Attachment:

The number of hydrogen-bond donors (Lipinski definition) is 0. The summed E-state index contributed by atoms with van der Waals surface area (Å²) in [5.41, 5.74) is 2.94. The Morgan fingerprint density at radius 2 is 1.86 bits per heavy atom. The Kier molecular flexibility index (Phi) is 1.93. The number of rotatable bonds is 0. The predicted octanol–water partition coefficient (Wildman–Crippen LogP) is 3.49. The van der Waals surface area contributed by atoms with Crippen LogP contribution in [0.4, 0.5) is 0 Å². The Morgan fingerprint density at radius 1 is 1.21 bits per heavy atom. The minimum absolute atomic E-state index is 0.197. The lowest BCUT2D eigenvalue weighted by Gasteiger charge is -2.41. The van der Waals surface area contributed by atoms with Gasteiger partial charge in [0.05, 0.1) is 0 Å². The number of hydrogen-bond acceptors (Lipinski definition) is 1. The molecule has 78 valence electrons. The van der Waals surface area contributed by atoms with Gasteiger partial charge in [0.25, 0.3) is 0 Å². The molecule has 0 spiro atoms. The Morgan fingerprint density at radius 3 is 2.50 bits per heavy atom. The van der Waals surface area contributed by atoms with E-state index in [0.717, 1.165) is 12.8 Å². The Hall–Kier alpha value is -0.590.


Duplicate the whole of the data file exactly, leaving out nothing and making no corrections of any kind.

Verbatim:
The number of hydrogen-bond donors (Lipinski definition) is 0. The summed E-state index contributed by atoms with van der Waals surface area (Å²) in [5.41, 5.74) is 2.94. The Morgan fingerprint density at radius 2 is 1.86 bits per heavy atom. The Kier molecular flexibility index (Phi) is 1.93. The number of rotatable bonds is 0. The predicted octanol–water partition coefficient (Wildman–Crippen LogP) is 3.49. The van der Waals surface area contributed by atoms with Crippen LogP contribution in [0.4, 0.5) is 0 Å². The Morgan fingerprint density at radius 1 is 1.21 bits per heavy atom. The minimum absolute atomic E-state index is 0.197. The lowest BCUT2D eigenvalue weighted by Gasteiger charge is -2.41. The van der Waals surface area contributed by atoms with Gasteiger partial charge in [0.05, 0.1) is 0 Å². The number of hydrogen-bond acceptors (Lipinski definition) is 1. The molecule has 78 valence electrons. The van der Waals surface area contributed by atoms with Gasteiger partial charge in [0.25, 0.3) is 0 Å². The molecule has 0 spiro atoms. The Morgan fingerprint density at radius 3 is 2.50 bits per heavy atom. The van der Waals surface area contributed by atoms with E-state index in [0.717, 1.165) is 12.8 Å². The Hall–Kier alpha value is -0.590.